Barbarito Díez

Barbarito Díez (December 4, 1909 – May 6, 1995) was a Cuban singer who specialized in danzón.[1] He began his career as the singer for Graciano Gómez and Isaac Oviedo's son group, before joining Antonio María Romeu's orchestra. As the lead vocalist for Romeu's ensemble for 20 years, he established himself as one of the main exponents of the sung danzón. He continued singing with his own charanga, as well as other groups, for another 30 years. He also toured and recorded in Venezuela and Puerto Rico before retiring in the early 1990s, when complications from diabetes prevented him from performing and eventually resulted in his death in 1995.[2] A naturally-gifted tenor, he was known for his sense of rhythm, correct diction and romantic style.[2]

Bárbaro Díez Junco was born on December 4, 1909, in a sugar cane mill located in the small settlement of Bolondrón in Matanzas Province, as the only child born to Eugenio Díez and Salustiana del Junco.[3] When he was four years old, Díez moved with his parents to Manatí, Oriente Province, where his father worked in another mill for years. The family lived in a batey, where the young Díez attended elementary school and intuitively began to sing the repertoire of songs that Trio Matamoros had created.[4]

As a result, Díez established himself as a well-respected, professional performer in his Oriente Province home at the age of fourteen. He then moved to Havana in 1930, in search of better working conditions and remuneration. Even though he formed a successful guitar trio along with Graciano Gómez and Isaac Oviedo a year later, Díez received an invitation from pianist and composer Antonio María Romeu to join his dance band in 1935, where he continued thereafter as its main soloist. After Romeu died in 1955, the orchestra continued playing under the leadership of his son Antonio María Romeu Jr. with Díez as lead singer. Some years later the band was renamed Orquesta de Barbarito Díez.[1]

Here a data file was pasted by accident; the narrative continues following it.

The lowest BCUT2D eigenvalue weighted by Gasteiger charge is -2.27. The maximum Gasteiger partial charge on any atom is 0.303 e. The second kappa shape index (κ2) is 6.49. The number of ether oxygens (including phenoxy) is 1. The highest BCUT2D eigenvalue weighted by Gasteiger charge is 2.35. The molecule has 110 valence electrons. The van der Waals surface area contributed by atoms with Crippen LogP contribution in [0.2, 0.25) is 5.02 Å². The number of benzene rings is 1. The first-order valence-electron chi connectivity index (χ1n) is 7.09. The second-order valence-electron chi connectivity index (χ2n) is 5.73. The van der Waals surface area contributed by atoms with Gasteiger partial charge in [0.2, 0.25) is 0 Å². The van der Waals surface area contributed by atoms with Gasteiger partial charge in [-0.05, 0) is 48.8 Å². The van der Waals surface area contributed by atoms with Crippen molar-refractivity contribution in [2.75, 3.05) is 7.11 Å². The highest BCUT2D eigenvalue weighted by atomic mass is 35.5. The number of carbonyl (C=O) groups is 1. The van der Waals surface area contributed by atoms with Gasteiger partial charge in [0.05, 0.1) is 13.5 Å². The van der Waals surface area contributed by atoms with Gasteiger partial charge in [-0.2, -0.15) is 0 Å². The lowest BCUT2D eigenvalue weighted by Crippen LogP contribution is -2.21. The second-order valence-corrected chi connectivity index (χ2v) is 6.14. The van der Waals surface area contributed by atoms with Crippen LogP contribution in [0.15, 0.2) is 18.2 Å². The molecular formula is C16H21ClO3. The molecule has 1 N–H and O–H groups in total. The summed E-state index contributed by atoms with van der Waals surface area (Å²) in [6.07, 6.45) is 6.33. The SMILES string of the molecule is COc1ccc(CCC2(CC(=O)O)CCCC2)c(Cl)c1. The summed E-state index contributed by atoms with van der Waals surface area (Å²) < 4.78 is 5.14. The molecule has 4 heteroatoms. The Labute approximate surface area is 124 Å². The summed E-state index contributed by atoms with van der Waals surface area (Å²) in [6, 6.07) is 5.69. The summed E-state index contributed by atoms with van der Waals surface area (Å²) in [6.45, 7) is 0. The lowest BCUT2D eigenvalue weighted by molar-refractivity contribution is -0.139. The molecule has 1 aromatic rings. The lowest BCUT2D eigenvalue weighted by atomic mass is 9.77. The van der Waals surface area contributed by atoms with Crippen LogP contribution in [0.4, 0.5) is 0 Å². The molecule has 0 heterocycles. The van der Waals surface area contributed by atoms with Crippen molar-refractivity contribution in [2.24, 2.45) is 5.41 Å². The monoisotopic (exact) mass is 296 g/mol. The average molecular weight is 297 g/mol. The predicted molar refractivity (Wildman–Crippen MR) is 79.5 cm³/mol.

During his career, Díez toured the Dominican Republic, Mexico, Puerto Rico, Venezuela and the United States in concerts and recorded eleven albums of his extensive repertoire of danzón music,[5] well on his way to becoming a household name outside of Cuba. In addition, strengthened by a considerably large and stable fanbase in Venezuela,[4] Díez thanked his audience for their support and offered a collection of diverse Venezuelan music genres in his albums Barbarito Díez canta a Venezuela Volumes 1 & 2, which were released in 1977 and 1980, respectively.[6][7] He then recorded a handful of Latin American songs backed by the group Rondalla Venezolana in 1985.[8] Three years later, he made his last recording session with the Charanga Típica orchestra directed by Guillermo Rubalcaba.[9][10]

In one of his last interviews, Díez left a message for his audience: "I want everyone to know how grateful I am for the love, respect and consideration they have always given me. I say out loud that I have the biggest thrill to see that you still listen with pleasure, so I will sing until I run out of strength to do it."

Barbarito Díez died in 1995 from diabetes-related complications at age 85.[1][3]


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